Reconciliation is the Christian practice of renewing our broken world by not playing fair. Peter asks Jesus how many times he should forgive, offering a generous seven times. Jesus responds by telling him it’s seventy times seven. Jesus tells us to turn the other cheek when someone hits us, to go the extra mile, and to give also our cloak to the man who sues us only for our tunic. In laying out the ministry of reconciliation, Jesus is telling us, “Don’t play fair.” It wasn’t fair when the Man who had done no wrong was crushed for our iniquities, but in so doing, he began a ministry of reconciliation. To what end? According to Paul: the new creation.

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What Is a Covenant? How an Understanding of Biblical Covenant Elucidates God's Faithfulness

It’s his faithfulness that’s producing this ache in my heart, the way a sore muscle cries out as it’s stretched so that it may heal. I’m having to stare in the face lies that I’ve believed for twelve years of my life and see his faithfulness shining brightly through them all.

I wrote those words in my journal two days ago, then collapsed on the table at which I sat and began to sob. But contrary to bringing sorrow to my soul, those tears brought a smile and a laugh. In a single 24-hour period, everything I’d been learning and experiencing came together to deepen my understanding of a word that is central to the biblical story: covenant. But what is a covenant, exactly?

When it comes to understanding my relationship with God, I’ve fallen into one of two camps for almost half of my life. Either God let good (or bad) things happen to me because of my behavior (we’ll call this the “punishment view“), or, because I couldn’t possibly do anything to put God in my debt, I was supposed to follow the do’s and don’t’s of the Bible based in a knowledge that God loves me without being able to expect anything from God (we’ll call this the “unbalanced vulnerability view“). Both of these views, as I’ve recently discovered, fall short of how the Bible speaks of our relationship with God.

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Longing for Eden What Captain Fantastic Reveals About the Longings of the Human Heart

Captain Fantastic begins in a paradise based on Plato’s Republic. Ben and Leslie, attempting to escape from Leslie’s mental illness, have retreated into the wilderness of the Northwestern United States, where they and their children live isolated from the rest of the world—isolated from greed, ambition, and deceit, from all that is broken in the world. There, in the Eden they’ve created, they live out what they think it means to be truly free, giving their children an intense physical and intellectual education and teaching them to live off the land.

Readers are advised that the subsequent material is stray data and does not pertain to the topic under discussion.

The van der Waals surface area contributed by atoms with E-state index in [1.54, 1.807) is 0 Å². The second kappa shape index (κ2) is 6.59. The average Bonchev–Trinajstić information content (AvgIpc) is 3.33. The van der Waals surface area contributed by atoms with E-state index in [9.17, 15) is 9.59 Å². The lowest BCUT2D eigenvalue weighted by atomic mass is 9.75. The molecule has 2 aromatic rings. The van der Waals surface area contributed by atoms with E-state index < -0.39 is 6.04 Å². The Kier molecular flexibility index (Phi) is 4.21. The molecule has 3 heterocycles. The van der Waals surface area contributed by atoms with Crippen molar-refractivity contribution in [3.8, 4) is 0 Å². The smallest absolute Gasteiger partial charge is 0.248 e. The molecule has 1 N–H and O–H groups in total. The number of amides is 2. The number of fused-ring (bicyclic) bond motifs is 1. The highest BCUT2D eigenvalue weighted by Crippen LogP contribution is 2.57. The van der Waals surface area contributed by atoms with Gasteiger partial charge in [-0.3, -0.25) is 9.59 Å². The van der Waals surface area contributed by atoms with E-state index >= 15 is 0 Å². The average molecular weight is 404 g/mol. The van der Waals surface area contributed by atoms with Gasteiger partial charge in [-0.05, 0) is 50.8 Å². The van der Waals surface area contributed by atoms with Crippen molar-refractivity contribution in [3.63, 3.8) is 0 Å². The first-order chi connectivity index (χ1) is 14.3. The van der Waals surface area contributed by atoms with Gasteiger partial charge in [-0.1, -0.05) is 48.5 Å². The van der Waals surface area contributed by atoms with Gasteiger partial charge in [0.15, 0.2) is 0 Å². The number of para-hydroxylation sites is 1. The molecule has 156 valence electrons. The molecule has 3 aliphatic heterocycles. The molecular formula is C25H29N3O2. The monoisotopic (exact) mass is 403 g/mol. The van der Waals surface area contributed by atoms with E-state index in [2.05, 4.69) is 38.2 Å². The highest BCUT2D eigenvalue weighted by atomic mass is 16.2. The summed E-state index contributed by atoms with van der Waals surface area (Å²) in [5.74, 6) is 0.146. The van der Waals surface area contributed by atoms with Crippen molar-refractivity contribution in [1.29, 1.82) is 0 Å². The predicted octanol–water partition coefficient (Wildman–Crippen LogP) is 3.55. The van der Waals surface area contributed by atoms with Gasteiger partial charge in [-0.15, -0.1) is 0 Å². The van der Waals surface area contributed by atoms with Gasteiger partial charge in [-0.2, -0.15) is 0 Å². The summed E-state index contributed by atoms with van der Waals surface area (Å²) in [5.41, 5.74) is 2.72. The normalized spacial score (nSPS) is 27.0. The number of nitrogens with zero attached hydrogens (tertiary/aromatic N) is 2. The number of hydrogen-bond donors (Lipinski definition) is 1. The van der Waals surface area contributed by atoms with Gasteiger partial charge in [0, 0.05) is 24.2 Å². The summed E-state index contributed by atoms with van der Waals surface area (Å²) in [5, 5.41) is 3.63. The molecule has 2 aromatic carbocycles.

But Leslie’s illness isn’t cured by paradise, and while in a hospital being treated for the only brokenness she and Ben could not escape, Leslie commits suicide. Leslie’s father forbids Ben from attending the funeral, but Ben is quickly reminded by his daughter Zaja of the highest ideal in their Eden: human freedom.

Together, he and his children venture back into the world from which he and Leslie escaped, and in the clash that ensues between Ben and Leslie’s (extremely wealthy) family, Ben questions both his ability to parent and the education that he’s been providing his children in the wilderness. Ben even comes to question the wife he thought he knew when he learns that she helped their oldest son Bodevan apply to elite colleges like Harvard and Stanford.

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Healthy Relationships and the Dangers of Social Media What a California Girl Taught Me About Practicing Healthy Relationship

I’ve spent the last three weeks recovering from a pretty serious four-month crush on a girl in California, and that recovery has led me into some deep reflection on the dangers of social media. I’ve come to see how social media confuses boundaries, allows us to escape the discomfort of what the Apostle Paul calls our “ministry of reconciliation,” and perpetuates the idol of self.

This girl and I met one Sunday morning about a year-and-a-half ago. I managed to secure a seat next to her in church and waited for that savory moment of precious opportunity. A prayer for the offering was prayed. Announcements were given. The pastor took the stage to deliver his sermon. “Turn to the person next to you and tell them your greatest fear.” God was my wingman, friends. It doesn’t get much better than that.

That day, I learned that her greatest fear was spiders, but she paid me no mind. She seemed far more interested in her phone and the friend sitting next to her than she did in me, so I dropped it. The next year flew by. I started seminary, wrote and published The Tale of the Elm Trees, and continued leading a ministry for twenty-somethings. If I’ve learned one thing over the last year, it’s that as a full-time graduate student enrolled in three graduate programs at two schools in two different states while simultaneously pursuing two separate careers, if you don’t make time for dating, it won’t happen. Other things will happily fill up your schedule, and fill up my schedule they did.